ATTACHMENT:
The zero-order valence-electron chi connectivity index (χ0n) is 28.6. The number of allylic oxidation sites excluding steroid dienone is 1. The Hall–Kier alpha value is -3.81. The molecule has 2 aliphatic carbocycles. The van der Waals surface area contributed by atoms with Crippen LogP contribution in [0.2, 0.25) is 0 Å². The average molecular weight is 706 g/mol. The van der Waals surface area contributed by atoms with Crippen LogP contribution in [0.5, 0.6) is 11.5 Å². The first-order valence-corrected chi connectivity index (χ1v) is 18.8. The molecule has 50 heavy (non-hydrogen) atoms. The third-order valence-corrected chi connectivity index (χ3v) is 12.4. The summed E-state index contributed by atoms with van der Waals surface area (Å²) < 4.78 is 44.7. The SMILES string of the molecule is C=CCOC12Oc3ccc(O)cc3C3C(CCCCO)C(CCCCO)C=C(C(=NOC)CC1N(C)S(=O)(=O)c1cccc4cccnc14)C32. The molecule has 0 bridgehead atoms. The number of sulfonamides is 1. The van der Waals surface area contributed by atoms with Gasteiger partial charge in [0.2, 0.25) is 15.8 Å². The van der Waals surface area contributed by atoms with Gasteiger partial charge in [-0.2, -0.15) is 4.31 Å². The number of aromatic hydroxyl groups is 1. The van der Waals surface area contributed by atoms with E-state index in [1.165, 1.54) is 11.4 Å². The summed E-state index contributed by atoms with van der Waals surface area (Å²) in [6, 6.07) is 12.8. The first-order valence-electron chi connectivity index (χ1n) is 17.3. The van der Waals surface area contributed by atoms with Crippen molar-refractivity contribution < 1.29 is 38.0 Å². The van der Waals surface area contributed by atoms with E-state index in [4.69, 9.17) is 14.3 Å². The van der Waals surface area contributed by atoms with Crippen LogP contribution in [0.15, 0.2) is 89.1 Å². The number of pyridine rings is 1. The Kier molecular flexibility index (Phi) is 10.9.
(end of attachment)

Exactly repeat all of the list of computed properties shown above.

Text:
The zero-order valence-electron chi connectivity index (χ0n) is 28.6. The number of allylic oxidation sites excluding steroid dienone is 1. The Hall–Kier alpha value is -3.81. The molecule has 2 aliphatic carbocycles. The van der Waals surface area contributed by atoms with Crippen LogP contribution in [0.2, 0.25) is 0 Å². The average molecular weight is 706 g/mol. The van der Waals surface area contributed by atoms with Crippen LogP contribution in [0.5, 0.6) is 11.5 Å². The first-order valence-corrected chi connectivity index (χ1v) is 18.8. The molecule has 50 heavy (non-hydrogen) atoms. The third-order valence-corrected chi connectivity index (χ3v) is 12.4. The summed E-state index contributed by atoms with van der Waals surface area (Å²) < 4.78 is 44.7. The SMILES string of the molecule is C=CCOC12Oc3ccc(O)cc3C3C(CCCCO)C(CCCCO)C=C(C(=NOC)CC1N(C)S(=O)(=O)c1cccc4cccnc14)C32. The molecule has 0 bridgehead atoms. The number of sulfonamides is 1. The van der Waals surface area contributed by atoms with Gasteiger partial charge in [0.2, 0.25) is 15.8 Å². The van der Waals surface area contributed by atoms with Gasteiger partial charge in [-0.2, -0.15) is 4.31 Å². The number of aromatic hydroxyl groups is 1. The van der Waals surface area contributed by atoms with E-state index in [1.165, 1.54) is 11.4 Å². The summed E-state index contributed by atoms with van der Waals surface area (Å²) in [6, 6.07) is 12.8. The first-order valence-electron chi connectivity index (χ1n) is 17.3. The van der Waals surface area contributed by atoms with Crippen molar-refractivity contribution < 1.29 is 38.0 Å². The van der Waals surface area contributed by atoms with E-state index in [4.69, 9.17) is 14.3 Å². The van der Waals surface area contributed by atoms with Crippen LogP contribution in [0.15, 0.2) is 89.1 Å². The number of pyridine rings is 1. The Kier molecular flexibility index (Phi) is 10.9.